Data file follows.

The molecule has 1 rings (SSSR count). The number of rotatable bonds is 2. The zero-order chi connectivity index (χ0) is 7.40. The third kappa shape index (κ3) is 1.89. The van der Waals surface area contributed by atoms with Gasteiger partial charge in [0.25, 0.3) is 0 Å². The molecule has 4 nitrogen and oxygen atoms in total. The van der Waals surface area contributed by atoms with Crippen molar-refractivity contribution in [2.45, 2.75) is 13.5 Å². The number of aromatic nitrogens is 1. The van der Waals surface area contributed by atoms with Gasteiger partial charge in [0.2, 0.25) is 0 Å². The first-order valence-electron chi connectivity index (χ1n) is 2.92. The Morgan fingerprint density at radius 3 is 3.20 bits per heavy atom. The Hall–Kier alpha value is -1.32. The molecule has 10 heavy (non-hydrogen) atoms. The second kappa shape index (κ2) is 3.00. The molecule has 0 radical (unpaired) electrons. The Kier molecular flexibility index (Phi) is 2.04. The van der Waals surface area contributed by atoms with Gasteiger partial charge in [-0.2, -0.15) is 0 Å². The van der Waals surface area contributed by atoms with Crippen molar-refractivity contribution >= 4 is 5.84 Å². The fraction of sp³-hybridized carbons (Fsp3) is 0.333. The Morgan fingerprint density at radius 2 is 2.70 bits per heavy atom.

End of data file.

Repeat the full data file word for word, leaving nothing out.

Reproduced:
The molecule has 1 rings (SSSR count). The number of rotatable bonds is 2. The zero-order chi connectivity index (χ0) is 7.40. The third kappa shape index (κ3) is 1.89. The van der Waals surface area contributed by atoms with Gasteiger partial charge in [0.25, 0.3) is 0 Å². The molecule has 4 nitrogen and oxygen atoms in total. The van der Waals surface area contributed by atoms with Crippen molar-refractivity contribution in [2.45, 2.75) is 13.5 Å². The number of aromatic nitrogens is 1. The van der Waals surface area contributed by atoms with Gasteiger partial charge in [0.2, 0.25) is 0 Å². The first-order valence-electron chi connectivity index (χ1n) is 2.92. The Morgan fingerprint density at radius 3 is 3.20 bits per heavy atom. The Hall–Kier alpha value is -1.32. The molecule has 10 heavy (non-hydrogen) atoms. The second kappa shape index (κ2) is 3.00. The molecule has 0 radical (unpaired) electrons. The Kier molecular flexibility index (Phi) is 2.04. The van der Waals surface area contributed by atoms with Gasteiger partial charge in [-0.2, -0.15) is 0 Å². The van der Waals surface area contributed by atoms with Crippen molar-refractivity contribution >= 4 is 5.84 Å². The fraction of sp³-hybridized carbons (Fsp3) is 0.333. The Morgan fingerprint density at radius 2 is 2.70 bits per heavy atom.